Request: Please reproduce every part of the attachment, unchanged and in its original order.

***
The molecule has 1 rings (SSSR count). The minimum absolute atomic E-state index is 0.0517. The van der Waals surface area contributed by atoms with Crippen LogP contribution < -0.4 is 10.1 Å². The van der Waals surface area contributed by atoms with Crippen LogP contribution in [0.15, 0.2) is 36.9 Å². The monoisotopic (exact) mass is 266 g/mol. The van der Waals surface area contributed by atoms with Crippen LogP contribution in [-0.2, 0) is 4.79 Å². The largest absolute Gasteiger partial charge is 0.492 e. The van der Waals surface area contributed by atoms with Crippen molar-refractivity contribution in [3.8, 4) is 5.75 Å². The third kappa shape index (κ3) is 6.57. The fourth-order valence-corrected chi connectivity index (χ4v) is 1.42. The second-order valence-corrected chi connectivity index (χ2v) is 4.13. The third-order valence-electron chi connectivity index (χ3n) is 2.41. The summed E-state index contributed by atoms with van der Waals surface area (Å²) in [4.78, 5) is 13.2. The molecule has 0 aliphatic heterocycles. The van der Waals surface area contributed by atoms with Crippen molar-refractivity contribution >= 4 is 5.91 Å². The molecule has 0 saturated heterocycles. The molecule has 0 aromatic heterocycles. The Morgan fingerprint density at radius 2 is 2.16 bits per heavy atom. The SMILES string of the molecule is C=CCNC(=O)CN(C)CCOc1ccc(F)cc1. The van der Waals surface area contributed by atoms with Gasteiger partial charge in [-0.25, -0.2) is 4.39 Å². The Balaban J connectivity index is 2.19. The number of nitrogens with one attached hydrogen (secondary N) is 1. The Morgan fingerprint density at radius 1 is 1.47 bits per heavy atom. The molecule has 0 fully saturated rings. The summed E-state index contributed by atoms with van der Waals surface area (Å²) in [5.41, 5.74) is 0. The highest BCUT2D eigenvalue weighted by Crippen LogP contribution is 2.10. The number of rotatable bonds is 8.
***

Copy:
The molecule has 1 rings (SSSR count). The minimum absolute atomic E-state index is 0.0517. The van der Waals surface area contributed by atoms with Crippen LogP contribution < -0.4 is 10.1 Å². The van der Waals surface area contributed by atoms with Crippen LogP contribution in [0.15, 0.2) is 36.9 Å². The monoisotopic (exact) mass is 266 g/mol. The van der Waals surface area contributed by atoms with Crippen LogP contribution in [-0.2, 0) is 4.79 Å². The largest absolute Gasteiger partial charge is 0.492 e. The van der Waals surface area contributed by atoms with Crippen molar-refractivity contribution in [3.8, 4) is 5.75 Å². The third kappa shape index (κ3) is 6.57. The fourth-order valence-corrected chi connectivity index (χ4v) is 1.42. The second-order valence-corrected chi connectivity index (χ2v) is 4.13. The third-order valence-electron chi connectivity index (χ3n) is 2.41. The summed E-state index contributed by atoms with van der Waals surface area (Å²) in [4.78, 5) is 13.2. The molecule has 0 aliphatic heterocycles. The van der Waals surface area contributed by atoms with Crippen molar-refractivity contribution >= 4 is 5.91 Å². The molecule has 0 saturated heterocycles. The molecule has 0 aromatic heterocycles. The Morgan fingerprint density at radius 2 is 2.16 bits per heavy atom. The SMILES string of the molecule is C=CCNC(=O)CN(C)CCOc1ccc(F)cc1. The van der Waals surface area contributed by atoms with Gasteiger partial charge in [-0.25, -0.2) is 4.39 Å². The Balaban J connectivity index is 2.19. The number of nitrogens with one attached hydrogen (secondary N) is 1. The Morgan fingerprint density at radius 1 is 1.47 bits per heavy atom. The molecule has 0 fully saturated rings. The summed E-state index contributed by atoms with van der Waals surface area (Å²) in [5.41, 5.74) is 0. The highest BCUT2D eigenvalue weighted by Crippen LogP contribution is 2.10. The number of rotatable bonds is 8.